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Closing the Document - Zend

This tutorial is intended for the PHP programmer who needs to incorporate PDF generation in a script without using external libraries such as PDFlib (often unavailable due to licensing restrictions or lack of funds). This tutorial will cover only the basics, which hopefully will give you a good start. PDF has a vast set of features and possibilities which can not be covered in a short tutorial. If you need more than what is covered here, you might want to look at some similar yet more complete solutions available, such as the excellent work done by Olivier Plathey on the FPDF class (http://fpdf.org), on which this tutorial is based. Of course, you may wish to take your own route and for that there is also the PDF reference (be warned: it’s 1,172 pages!) Basic familiarity with using PHP classes is assumed. Knowledge of PDF file structure is not required, as all references are explained.

  1. PDFs with PHP part 1
  2. Prerequisites
  3. The Factory Method
  4. Writing Content
  5. Adding a Page
  6. And Now to Output the Text
  7. Closing the Document
  8. The Trailer
  9. Compression
  10. Resources
By: Zend
Rating: starstarstarstarstar / 9
January 06, 2004

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The closing function is a bit more involved: we need to clean up a bit, set some PDF tags, and create a few references. This is the code that does most of the work in setting up the buffered content to finally look like a PDF file.

Begin by checking that there is at least one page, and setting the state to “page closed”.

function close() 

if ($this->_page == 0) {    // If not yet initialised, add 
        $this->addPage();       // one page to make this a valid 
    }                           // PDF. 
$this->_state 1;          // Set the state page closed.

Now output the couple of objects that we have been buffering separately: pages and other resources. We shall go through each method later.

/* Pages and resources. */ 

Include some document information. PDF treats this information as a separate object, and here we introduce the _newobj() function. You could add other information to this section, such as author, subject, title, keywords, etc. For now we'll just put in the producer.

/* Print some document info. */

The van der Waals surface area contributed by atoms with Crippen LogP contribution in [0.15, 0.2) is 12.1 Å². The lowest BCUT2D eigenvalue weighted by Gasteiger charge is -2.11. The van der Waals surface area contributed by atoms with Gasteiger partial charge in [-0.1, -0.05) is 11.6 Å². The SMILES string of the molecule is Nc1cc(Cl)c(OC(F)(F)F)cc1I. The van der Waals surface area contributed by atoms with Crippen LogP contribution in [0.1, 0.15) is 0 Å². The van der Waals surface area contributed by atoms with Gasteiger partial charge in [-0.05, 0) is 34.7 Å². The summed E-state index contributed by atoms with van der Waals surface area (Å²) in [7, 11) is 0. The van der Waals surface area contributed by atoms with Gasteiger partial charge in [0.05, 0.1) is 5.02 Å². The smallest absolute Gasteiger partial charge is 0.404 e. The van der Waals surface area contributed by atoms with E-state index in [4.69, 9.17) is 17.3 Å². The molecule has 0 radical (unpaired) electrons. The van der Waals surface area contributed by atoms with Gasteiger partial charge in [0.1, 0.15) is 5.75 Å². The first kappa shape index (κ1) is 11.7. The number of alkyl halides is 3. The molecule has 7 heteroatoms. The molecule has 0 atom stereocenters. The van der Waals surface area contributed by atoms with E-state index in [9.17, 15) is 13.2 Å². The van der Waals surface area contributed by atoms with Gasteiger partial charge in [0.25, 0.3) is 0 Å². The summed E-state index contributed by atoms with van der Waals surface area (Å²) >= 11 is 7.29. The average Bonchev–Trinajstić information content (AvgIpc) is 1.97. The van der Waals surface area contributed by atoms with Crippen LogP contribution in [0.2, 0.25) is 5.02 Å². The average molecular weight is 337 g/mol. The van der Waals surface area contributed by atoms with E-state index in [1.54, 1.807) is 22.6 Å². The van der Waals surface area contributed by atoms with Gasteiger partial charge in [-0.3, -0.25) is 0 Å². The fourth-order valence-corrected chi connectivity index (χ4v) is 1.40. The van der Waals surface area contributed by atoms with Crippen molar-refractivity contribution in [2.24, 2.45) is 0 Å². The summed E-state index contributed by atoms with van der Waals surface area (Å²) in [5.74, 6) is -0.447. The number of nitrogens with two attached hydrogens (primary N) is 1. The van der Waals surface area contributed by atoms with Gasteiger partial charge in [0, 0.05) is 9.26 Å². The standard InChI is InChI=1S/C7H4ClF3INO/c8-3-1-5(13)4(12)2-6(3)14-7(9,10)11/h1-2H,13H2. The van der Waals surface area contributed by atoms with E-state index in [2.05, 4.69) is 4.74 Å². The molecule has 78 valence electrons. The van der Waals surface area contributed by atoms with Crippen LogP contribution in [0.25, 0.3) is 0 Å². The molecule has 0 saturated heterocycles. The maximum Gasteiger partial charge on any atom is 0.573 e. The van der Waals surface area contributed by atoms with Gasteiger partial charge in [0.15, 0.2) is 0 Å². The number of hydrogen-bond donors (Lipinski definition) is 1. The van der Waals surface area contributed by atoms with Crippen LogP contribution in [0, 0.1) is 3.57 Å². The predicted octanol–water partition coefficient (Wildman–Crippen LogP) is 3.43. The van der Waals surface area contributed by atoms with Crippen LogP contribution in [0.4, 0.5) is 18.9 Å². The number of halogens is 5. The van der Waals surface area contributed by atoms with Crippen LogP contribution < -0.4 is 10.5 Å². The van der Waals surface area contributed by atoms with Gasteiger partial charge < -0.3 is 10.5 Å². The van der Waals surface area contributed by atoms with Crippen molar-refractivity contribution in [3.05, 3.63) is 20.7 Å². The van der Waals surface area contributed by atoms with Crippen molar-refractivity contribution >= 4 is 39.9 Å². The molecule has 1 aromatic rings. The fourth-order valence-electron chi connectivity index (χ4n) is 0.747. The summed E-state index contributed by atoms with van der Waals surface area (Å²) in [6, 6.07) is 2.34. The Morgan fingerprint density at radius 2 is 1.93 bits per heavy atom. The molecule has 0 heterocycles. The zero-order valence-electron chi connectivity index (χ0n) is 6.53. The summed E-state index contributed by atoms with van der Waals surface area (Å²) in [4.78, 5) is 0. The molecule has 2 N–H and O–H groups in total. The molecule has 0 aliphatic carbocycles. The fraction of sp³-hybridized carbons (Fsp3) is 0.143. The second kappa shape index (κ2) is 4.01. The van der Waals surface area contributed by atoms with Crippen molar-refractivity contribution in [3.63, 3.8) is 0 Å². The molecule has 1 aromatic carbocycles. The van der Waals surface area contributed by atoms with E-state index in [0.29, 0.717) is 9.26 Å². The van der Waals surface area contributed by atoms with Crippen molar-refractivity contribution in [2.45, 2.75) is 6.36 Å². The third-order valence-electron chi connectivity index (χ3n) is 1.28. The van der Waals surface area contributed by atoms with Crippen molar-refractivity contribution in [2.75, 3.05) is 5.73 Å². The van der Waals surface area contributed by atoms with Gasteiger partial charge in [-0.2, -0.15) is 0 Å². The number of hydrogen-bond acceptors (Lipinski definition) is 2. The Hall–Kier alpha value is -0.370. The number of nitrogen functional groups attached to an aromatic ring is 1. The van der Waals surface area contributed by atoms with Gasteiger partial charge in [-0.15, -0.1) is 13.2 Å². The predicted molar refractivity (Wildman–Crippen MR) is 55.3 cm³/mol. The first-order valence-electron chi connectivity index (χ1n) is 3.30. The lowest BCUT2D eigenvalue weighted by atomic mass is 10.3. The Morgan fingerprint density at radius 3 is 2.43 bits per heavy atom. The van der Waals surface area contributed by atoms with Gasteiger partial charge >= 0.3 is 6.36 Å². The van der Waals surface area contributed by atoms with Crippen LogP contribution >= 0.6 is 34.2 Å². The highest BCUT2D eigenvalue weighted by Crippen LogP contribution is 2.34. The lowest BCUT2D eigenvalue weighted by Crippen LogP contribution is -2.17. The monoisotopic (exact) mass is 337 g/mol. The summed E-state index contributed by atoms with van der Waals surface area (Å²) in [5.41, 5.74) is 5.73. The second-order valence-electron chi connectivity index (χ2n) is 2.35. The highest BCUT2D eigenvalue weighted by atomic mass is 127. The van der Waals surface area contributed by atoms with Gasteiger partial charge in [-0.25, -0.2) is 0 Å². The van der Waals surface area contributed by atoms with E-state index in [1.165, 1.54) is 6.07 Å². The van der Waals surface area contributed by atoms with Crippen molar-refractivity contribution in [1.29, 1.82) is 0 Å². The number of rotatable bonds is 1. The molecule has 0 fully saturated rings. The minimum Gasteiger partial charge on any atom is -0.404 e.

->_out('/Producer (My First PDF Class)'); 
->_out(sprintf('/CreationDate (D:%s)'

The next section is the PDF catalog, which defines how the document will initially look in the reader. You can take this as it is for now. There’s nothing exciting going on here, but it is needed.

/* Print catalog. */ 
->_out('/Type /Catalog'); 
->_out('/Pages 1 0 R'); 
->_out('/OpenAction [3 0 R /FitH null]'); 
->_out('/PageLayout /OneColumn'); 

The cross reference section is very important. It brings into use the $_offset array that has appeared before. PDF stores a byte offset reference to all objects in the document. This allows the PDF reader to read objects in a random access way, without having to load the entire document.

/* Print cross reference. */ 
strlen($this->_buffer); // Get the xref offset. 
    $this->_out('xref');                  // Announce the xref. 
    $this->_out('0 ' . ($this->_n + 1));  // Number of objects. 
    $this->_out('0000000000 65535 f '); 
    /* Loop through all objects and output their offset. */ 
    for ($i = 1; $i <= $this->_n; $i++) { 
        $this->_out(sprintf('%010d 00000 n ', $this->_offsets[$i])); 

Each object is printed on a separate line. The offset for each object is printed as a 10 digit integer, followed by a generation number, and an in-use/free indicator. You need not worry about either the generation number or the in-use/free indicator, since those will only be used if editing PDF files and deleting objects. Since we shall be generating from scratch, the generation number will always be 00000 and the in use indicator will be set to 'n'.

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